Bergen has become the latest city to rethink its plan to move to open source software.

Two years ago, Norway's second-largest city hit the headlines when it announced it would move all its 15,000 civil servants and 36,000 teachers and students to Linux, moving away from Microsoft's proprietary software.

But while the city currently runs Linux on its servers, the plan to migrate PCs to Linux has been put on hold. Director of Competition and development Lars Tveit said the city will only use Linux where it makes sense. "An exaggerated belief in Linux can make you lose your focus and might harm other important tasks," he said.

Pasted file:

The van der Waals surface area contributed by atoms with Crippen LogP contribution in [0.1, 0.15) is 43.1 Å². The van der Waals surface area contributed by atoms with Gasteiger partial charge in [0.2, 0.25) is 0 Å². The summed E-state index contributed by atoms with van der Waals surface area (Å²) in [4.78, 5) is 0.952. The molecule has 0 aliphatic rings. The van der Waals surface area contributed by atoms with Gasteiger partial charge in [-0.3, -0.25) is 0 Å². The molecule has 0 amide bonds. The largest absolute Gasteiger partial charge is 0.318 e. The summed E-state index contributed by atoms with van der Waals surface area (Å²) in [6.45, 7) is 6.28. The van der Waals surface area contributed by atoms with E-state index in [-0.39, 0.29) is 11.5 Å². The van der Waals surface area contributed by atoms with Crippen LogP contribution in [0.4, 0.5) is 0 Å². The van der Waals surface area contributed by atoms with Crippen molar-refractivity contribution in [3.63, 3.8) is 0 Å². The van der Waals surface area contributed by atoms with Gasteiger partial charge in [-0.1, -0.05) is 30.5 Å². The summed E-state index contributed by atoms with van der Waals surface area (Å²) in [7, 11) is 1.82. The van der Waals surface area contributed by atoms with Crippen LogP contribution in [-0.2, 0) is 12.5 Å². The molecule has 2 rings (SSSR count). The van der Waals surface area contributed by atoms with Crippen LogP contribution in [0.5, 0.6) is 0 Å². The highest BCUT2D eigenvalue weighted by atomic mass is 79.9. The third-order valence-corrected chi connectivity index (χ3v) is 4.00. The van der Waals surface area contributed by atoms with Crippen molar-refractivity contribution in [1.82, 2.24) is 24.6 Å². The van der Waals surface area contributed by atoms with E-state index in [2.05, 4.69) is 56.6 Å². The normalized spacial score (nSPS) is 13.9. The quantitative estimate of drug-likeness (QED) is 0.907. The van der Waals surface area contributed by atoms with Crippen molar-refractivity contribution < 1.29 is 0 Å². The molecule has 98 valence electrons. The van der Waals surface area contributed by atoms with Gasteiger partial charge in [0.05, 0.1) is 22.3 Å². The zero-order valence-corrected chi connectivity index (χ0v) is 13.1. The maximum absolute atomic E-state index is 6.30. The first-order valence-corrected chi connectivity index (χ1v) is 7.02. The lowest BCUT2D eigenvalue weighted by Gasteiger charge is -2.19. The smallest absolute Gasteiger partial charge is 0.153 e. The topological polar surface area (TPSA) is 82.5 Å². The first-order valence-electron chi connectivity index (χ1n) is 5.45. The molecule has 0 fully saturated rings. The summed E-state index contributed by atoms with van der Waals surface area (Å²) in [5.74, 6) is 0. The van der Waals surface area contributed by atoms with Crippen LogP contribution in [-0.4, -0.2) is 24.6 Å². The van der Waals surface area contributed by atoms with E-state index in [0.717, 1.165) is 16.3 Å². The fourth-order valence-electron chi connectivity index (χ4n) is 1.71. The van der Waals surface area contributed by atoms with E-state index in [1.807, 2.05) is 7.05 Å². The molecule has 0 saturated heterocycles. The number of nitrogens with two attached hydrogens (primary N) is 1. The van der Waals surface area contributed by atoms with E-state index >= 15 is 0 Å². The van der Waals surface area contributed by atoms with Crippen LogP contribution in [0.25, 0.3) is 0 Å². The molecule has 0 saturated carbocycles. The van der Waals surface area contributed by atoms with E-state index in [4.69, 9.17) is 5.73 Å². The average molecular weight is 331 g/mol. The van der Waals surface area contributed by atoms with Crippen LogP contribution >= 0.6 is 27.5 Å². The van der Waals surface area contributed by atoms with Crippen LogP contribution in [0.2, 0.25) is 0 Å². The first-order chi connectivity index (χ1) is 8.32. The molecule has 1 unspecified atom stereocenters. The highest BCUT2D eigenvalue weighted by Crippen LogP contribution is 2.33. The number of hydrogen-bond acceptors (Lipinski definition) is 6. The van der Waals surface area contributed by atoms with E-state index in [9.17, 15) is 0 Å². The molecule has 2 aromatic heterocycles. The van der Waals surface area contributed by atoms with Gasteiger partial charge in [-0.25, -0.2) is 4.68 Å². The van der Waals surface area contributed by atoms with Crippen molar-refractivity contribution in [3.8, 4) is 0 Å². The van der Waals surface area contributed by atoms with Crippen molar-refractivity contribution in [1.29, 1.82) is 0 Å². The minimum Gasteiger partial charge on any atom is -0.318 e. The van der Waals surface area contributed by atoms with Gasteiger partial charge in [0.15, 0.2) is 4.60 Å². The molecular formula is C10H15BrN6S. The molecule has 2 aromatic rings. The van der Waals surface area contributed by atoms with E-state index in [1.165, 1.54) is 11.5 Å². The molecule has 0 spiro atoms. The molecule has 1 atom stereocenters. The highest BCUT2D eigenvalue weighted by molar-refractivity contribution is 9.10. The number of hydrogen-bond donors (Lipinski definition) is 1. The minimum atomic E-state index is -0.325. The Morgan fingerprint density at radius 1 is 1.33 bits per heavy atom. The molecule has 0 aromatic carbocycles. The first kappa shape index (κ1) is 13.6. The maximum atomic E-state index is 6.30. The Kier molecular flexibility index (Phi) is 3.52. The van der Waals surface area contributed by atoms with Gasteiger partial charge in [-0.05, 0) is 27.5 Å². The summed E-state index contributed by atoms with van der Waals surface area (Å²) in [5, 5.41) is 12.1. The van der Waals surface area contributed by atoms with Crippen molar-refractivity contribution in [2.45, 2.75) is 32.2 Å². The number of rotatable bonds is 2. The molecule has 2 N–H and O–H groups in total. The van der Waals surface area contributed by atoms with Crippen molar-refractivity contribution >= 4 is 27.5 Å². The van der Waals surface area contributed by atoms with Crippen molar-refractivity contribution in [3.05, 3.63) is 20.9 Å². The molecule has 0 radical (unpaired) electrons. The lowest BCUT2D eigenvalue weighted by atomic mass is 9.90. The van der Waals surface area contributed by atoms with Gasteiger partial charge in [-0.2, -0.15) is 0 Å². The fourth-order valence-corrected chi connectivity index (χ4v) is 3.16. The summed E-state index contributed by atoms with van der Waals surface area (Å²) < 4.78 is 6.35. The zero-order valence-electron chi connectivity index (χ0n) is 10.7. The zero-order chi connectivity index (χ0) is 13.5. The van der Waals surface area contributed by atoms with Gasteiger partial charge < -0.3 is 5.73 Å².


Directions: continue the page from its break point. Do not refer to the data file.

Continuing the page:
Instead, the city will stick with Microsoft. "We use Microsoft and we have no plans to throw it out. It will be too costly to train all our users in a new system," Tveit said.

Gartner analyst Peter Hidas was not surprised by the announcement. Gartner has always believed that Linux on the desktop still has far to go, and that it might never take off, he said. "Bergen’s decision comes as no surprise. Linux works best on infrastructure and on database servers where the system runs in the background," Hidas said.

Bergen joins other high-profile European city Munich in announcing its intention to move to Linux and later backing down. In August 2004, the City of Munich cancelled its bidding process for Linux, citing patent concerns.

Two years later, it claimed to be back on track, despite a senior official saying the project had ground to a halt.

Last month, US state Massachussetts backed away from plans to introduce open source software, citing problems with screen magnifiers for visually impaired users.